I have just returned home from a thoroughly exciting long weekend in the San Francisco Bay area…and as it was so jam-packed of activity, thought and inspiration, I’ve decided I must vacation the rest of the week to recuperate. Much was discussed, I made some new friends, and am now more eager, ambitious and driven than ever before.

Question to the masses that still read this thing: When you embark on a new relationship, do you find yourself performing “protocol exchange?” That is, do you have meta discussions regarding the sorts of things you’re looking for in a relationship with someone? If so, when – on your first date/email/IM/etc? On the 17th date? When you decide to get married (e.g., Catholic pre-Cana)? Is it too geeky of me to propose a standard for verbal communication of such things, one that doesn’t feel like you’re filling out a form for a dating service?

the anticraft of knitting

I like lovely things, but I tend to go for dark, saturated colours or greys. Thank heavens for the AntiCraft. I’m already pondering a project or two from it, and another one based on some yarn Monica tipped me off is on sale. I ain’t makin’ no dog-or-cat-sweaters, but I sure like me a nice something to keep me warm.

a rave, defined

J, (A and R’s brother) stopped by last weekend to tell me about a rave he’s going to tonight, and a film project he’s working on. It sounds like he’s got ambition, and I hope he meets his personal deadline. To witness a half-blind director making movies of stories about his world is really, really cool, and judging from his taste in films and TV shows, I can’t wait to see what he puts out.

I ran into O, an old friend, by chance last night, that was weird! I was in a car with a friend (a rare occurrence in itself) and he’s just on the sidewalk, crossing Spadina on Queen. He said he’d find me through LiveJournal – hopefully his LJ email goes to the right place, as I decided to send him a note as well. O, drop me an email!

After reading his journal, I find that a group of people with whom I was social a couple of years ago is going to this thing too! It’s weird to see all of these disparate social circles intersect, but I shouldn’t be surprised – after all, I met most of these folks through a single individual.

In the process of thinking about going, I realized that I’ve burned out on social scenes that make me feel like I must be someone who I am not…and within which I find it extremely hard to just be myself. Stepping out of the public eye has been the best thing that’s happened to me in ages; it’s given me the focus to place my energies where I find they do the world – myself, other humans, other life, and our cosmos – the best quantifyable, measurable benefit. And, in the end, isn’t that the best thing I can do to preserve fragile human society?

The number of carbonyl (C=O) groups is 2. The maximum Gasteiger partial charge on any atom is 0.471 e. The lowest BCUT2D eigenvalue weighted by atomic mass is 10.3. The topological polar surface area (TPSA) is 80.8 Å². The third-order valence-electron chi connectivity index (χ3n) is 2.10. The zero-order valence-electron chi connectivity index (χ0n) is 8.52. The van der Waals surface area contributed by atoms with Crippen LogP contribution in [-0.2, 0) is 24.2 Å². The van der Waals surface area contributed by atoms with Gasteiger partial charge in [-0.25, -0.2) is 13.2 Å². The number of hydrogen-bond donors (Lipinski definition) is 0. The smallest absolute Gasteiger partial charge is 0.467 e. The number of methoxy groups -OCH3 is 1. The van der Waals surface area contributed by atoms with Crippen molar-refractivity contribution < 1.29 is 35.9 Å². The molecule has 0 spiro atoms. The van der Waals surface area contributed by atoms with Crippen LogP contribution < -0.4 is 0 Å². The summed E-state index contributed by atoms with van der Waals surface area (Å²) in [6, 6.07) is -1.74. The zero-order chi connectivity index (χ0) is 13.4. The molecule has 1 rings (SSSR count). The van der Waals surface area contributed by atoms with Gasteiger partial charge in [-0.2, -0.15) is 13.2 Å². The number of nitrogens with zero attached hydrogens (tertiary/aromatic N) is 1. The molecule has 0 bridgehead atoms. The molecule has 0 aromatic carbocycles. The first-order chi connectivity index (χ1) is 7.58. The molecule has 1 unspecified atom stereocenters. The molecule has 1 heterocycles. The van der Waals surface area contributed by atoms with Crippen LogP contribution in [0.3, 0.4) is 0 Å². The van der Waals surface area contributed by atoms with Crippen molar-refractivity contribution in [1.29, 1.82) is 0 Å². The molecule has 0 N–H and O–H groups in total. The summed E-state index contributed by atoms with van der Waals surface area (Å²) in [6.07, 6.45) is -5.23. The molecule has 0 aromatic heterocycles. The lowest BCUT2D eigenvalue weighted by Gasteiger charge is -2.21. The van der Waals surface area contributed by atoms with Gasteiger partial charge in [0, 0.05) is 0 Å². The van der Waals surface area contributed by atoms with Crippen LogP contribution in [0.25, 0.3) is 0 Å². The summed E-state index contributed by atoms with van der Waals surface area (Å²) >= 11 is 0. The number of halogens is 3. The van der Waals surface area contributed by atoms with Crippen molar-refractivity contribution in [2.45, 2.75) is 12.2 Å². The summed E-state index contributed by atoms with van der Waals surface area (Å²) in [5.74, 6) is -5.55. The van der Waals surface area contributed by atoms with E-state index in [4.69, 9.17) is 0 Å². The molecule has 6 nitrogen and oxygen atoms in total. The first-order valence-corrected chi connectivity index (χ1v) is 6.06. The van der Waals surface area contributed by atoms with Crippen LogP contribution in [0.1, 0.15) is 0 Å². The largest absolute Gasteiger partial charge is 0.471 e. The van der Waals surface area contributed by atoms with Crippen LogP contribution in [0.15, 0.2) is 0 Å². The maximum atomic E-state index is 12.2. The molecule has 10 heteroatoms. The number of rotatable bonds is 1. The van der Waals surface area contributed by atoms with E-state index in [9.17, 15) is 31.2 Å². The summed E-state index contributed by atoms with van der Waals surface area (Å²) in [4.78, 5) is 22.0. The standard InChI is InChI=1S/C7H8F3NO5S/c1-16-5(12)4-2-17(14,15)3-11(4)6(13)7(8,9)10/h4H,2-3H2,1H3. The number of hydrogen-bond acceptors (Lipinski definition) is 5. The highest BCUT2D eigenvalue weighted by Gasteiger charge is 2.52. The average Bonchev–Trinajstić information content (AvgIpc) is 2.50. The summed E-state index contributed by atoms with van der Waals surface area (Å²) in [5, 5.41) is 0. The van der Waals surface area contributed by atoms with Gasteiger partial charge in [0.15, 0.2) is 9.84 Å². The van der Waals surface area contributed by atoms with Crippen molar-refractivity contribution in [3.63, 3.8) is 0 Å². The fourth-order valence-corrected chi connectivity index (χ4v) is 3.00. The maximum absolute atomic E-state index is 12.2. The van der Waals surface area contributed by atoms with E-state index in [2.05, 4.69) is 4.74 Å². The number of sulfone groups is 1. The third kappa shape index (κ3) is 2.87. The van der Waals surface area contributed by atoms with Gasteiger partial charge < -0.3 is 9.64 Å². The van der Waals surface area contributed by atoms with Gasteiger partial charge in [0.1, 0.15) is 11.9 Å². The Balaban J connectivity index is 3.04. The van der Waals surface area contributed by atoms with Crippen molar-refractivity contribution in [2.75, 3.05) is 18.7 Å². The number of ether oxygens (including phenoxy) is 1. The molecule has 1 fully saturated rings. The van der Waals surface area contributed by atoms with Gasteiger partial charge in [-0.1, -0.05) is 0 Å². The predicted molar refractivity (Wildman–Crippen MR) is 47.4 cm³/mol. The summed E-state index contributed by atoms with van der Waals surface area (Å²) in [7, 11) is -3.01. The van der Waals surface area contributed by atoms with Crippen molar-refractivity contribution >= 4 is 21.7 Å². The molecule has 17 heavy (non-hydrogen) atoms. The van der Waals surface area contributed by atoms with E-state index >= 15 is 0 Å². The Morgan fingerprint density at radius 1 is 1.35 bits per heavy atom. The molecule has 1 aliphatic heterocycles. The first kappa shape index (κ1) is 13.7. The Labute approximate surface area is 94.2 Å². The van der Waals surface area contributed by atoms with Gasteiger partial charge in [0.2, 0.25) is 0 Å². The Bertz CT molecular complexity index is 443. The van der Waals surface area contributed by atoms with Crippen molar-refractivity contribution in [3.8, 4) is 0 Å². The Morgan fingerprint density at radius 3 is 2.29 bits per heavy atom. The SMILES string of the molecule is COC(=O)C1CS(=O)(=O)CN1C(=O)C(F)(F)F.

Anyway, I keep pondering going tonight. I’ve been invited to come along by both active friends and older buddies. I shouldn’t, but I also have been looking for the right event to tell all of those people two key things: that I hold them no ill will, and that I have no desire to involve myself in their social scenes. I have been trying to find a way to show them in the same breath that, though I was uncomfortable at times, I do not feel harmed, and that I endeavoured at every chance to ensure my own actions never caused others any harm. I also want to wish them the best in their lives, and to ensure them that I respect their boundaries as I hope they respect mine. And I want to wish them all well in whatever direction they go, whether it’s mine, theirs, or some mutual direction.

Problem is, I’m not sure a rave is a good place to express any sort of sentiment, subtle or not, to another person, unless that sentiment is “Hey! I know! Let’s go out to a loud place with LOTS of people and dance until our legs fall off. We’ll drink water, eat candy, listen to some techno music and possibly do drugs. We’re doing it just to have fun.” And, to be perfectly honest, I’m not sure I’d enjoy all of that tonight, with or without friends at my side. The rain has sent me scurrying to my wool blanket and knitting needles. (Damn you, sporadicity!)

So instead, I decided to blog what I would have said in person. I guess I’m not going out tonight, my friends of yore, but I’m there with you in spirit. Dance on. Have fun. Be happy – I am!

cherokee, revisited and relinquished

November 4, 2005

Cherokee Nation
Attn: Cultural Resource Center
PO Box 948
Tahlequah, OK 74465

Dear Cherokee Nation Cultural Resource Center,